The U.S. Justice Department is conducting a criminal probe into whether the world's biggest banks manipulated a global benchmark rate, according to a person familiar with the situation.

While the Justice Department's inquiry into how the London interbank offered rate, or Libor, is set had been known, the criminal aspect of the probe was not.

A criminal inquiry underscores the serious nature of a worldwide investigation that includes regulators and law-enforcement agencies in the United States, Japan, Canada and the UK.

A Justice Department spokeswoman declined to comment.

Libor is set everyday in London for 10 currencies for a range of maturities. The rate is supposed to reflect the rate at which banks lend to one another. Dollar Libor, for example, is calculated after 18 banks submit the costs to borrow dollars.

The investigations are examining whether traders at the banks tried to influence whether the rate went up or down. A change in the rate could produce tens of millions of dollars if a trader has bet correctly on the direction of Libor.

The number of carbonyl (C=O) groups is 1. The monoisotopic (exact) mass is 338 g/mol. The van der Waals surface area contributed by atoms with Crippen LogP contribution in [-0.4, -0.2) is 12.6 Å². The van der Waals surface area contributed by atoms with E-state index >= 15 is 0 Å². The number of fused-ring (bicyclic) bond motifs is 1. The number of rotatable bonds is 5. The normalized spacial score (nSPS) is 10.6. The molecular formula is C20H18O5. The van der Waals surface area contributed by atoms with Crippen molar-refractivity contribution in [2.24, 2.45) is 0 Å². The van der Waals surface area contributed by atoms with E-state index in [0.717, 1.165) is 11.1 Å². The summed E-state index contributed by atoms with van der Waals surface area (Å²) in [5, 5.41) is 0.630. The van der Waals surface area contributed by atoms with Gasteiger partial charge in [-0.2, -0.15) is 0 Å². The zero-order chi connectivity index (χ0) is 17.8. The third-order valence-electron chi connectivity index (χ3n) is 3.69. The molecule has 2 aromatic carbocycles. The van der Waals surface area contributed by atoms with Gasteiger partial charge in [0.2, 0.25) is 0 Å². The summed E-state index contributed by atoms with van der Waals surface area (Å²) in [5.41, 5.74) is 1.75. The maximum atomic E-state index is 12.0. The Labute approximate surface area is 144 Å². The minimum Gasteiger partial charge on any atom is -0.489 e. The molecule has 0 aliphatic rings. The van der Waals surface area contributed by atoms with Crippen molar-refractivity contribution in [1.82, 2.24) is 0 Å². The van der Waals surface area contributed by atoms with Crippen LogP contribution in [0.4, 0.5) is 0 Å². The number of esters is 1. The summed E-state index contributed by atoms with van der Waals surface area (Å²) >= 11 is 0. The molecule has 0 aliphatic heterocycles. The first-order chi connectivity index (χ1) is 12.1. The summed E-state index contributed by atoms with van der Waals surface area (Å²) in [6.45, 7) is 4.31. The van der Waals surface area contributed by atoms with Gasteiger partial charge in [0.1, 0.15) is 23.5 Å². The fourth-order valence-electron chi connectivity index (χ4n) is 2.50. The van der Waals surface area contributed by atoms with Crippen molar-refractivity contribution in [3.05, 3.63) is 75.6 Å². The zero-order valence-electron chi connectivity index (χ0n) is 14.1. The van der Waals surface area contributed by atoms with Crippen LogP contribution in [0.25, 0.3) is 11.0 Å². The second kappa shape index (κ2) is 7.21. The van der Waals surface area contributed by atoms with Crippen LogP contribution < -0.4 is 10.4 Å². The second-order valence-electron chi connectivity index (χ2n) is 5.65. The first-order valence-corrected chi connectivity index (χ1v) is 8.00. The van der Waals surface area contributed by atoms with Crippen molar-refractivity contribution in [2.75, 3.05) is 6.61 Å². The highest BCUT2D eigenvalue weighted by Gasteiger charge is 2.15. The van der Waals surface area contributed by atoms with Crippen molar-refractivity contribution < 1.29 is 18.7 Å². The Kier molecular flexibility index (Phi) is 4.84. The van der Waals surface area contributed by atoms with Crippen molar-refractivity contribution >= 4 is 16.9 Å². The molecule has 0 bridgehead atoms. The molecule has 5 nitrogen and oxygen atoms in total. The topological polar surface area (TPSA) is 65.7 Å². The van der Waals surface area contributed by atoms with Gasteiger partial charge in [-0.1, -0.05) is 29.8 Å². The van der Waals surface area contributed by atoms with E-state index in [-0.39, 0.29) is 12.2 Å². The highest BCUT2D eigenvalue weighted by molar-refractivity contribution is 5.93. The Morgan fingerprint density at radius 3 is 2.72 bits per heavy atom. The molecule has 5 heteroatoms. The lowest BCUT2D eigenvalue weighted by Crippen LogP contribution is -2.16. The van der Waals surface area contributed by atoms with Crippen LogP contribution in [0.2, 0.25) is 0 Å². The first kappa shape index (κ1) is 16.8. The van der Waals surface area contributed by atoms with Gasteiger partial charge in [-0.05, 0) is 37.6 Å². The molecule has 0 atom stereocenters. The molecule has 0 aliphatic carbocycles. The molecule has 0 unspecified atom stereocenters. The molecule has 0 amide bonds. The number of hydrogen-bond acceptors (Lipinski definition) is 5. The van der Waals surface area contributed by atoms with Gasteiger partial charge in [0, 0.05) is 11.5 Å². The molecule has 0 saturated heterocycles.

A number of big banks have disclosed in regulatory filings that the Justice Department was investigating the matter.

Swiss bank UBS AG is playing a key role in the probes because it agreed to come forward and cooperate in the inquiries.

The bank said in a regulatory filing it has been granted conditional leniency or conditional immunity by the antitrust division of the Justice Department and the Swiss Competition Commission.

(Reporting By Carrick Mollenkamp; Editing by Gary Hill and Tim Dobbyn)